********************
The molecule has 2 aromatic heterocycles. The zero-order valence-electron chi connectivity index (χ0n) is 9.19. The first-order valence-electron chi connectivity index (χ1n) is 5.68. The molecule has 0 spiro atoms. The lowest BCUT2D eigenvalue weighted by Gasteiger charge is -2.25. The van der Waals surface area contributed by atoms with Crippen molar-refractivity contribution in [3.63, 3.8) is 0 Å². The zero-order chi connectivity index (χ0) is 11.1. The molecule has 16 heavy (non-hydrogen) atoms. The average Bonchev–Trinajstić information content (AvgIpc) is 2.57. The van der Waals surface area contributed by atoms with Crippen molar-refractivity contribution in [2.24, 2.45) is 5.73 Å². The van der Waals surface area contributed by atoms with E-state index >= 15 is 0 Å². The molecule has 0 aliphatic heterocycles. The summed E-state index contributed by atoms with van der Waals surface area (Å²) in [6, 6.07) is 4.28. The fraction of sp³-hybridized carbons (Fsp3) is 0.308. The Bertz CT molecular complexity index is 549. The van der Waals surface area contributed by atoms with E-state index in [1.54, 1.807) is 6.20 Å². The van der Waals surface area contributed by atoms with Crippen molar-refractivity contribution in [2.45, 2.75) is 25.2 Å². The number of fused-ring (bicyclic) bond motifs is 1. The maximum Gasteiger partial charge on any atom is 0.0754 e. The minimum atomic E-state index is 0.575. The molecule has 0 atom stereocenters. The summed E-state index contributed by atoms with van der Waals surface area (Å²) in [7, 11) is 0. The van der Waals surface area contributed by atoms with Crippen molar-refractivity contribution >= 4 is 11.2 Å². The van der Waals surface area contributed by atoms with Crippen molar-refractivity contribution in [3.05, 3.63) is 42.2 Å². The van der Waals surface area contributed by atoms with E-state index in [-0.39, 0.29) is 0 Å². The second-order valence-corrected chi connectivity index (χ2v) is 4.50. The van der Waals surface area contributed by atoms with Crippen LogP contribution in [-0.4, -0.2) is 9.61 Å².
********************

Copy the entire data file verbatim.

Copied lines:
The molecule has 2 aromatic heterocycles. The zero-order valence-electron chi connectivity index (χ0n) is 9.19. The first-order valence-electron chi connectivity index (χ1n) is 5.68. The molecule has 0 spiro atoms. The lowest BCUT2D eigenvalue weighted by Gasteiger charge is -2.25. The van der Waals surface area contributed by atoms with Crippen molar-refractivity contribution in [3.63, 3.8) is 0 Å². The zero-order chi connectivity index (χ0) is 11.1. The molecule has 16 heavy (non-hydrogen) atoms. The average Bonchev–Trinajstić information content (AvgIpc) is 2.57. The van der Waals surface area contributed by atoms with Crippen molar-refractivity contribution in [2.24, 2.45) is 5.73 Å². The van der Waals surface area contributed by atoms with E-state index >= 15 is 0 Å². The molecule has 0 aliphatic heterocycles. The summed E-state index contributed by atoms with van der Waals surface area (Å²) in [6, 6.07) is 4.28. The fraction of sp³-hybridized carbons (Fsp3) is 0.308. The Bertz CT molecular complexity index is 549. The van der Waals surface area contributed by atoms with E-state index in [1.54, 1.807) is 6.20 Å². The van der Waals surface area contributed by atoms with Crippen molar-refractivity contribution in [2.45, 2.75) is 25.2 Å². The number of fused-ring (bicyclic) bond motifs is 1. The maximum Gasteiger partial charge on any atom is 0.0754 e. The minimum atomic E-state index is 0.575. The molecule has 0 atom stereocenters. The summed E-state index contributed by atoms with van der Waals surface area (Å²) in [7, 11) is 0. The van der Waals surface area contributed by atoms with Crippen molar-refractivity contribution >= 4 is 11.2 Å². The van der Waals surface area contributed by atoms with Crippen molar-refractivity contribution in [3.05, 3.63) is 42.2 Å². The van der Waals surface area contributed by atoms with E-state index in [-0.39, 0.29) is 0 Å². The second-order valence-corrected chi connectivity index (χ2v) is 4.50. The van der Waals surface area contributed by atoms with Crippen LogP contribution in [-0.4, -0.2) is 9.61 Å².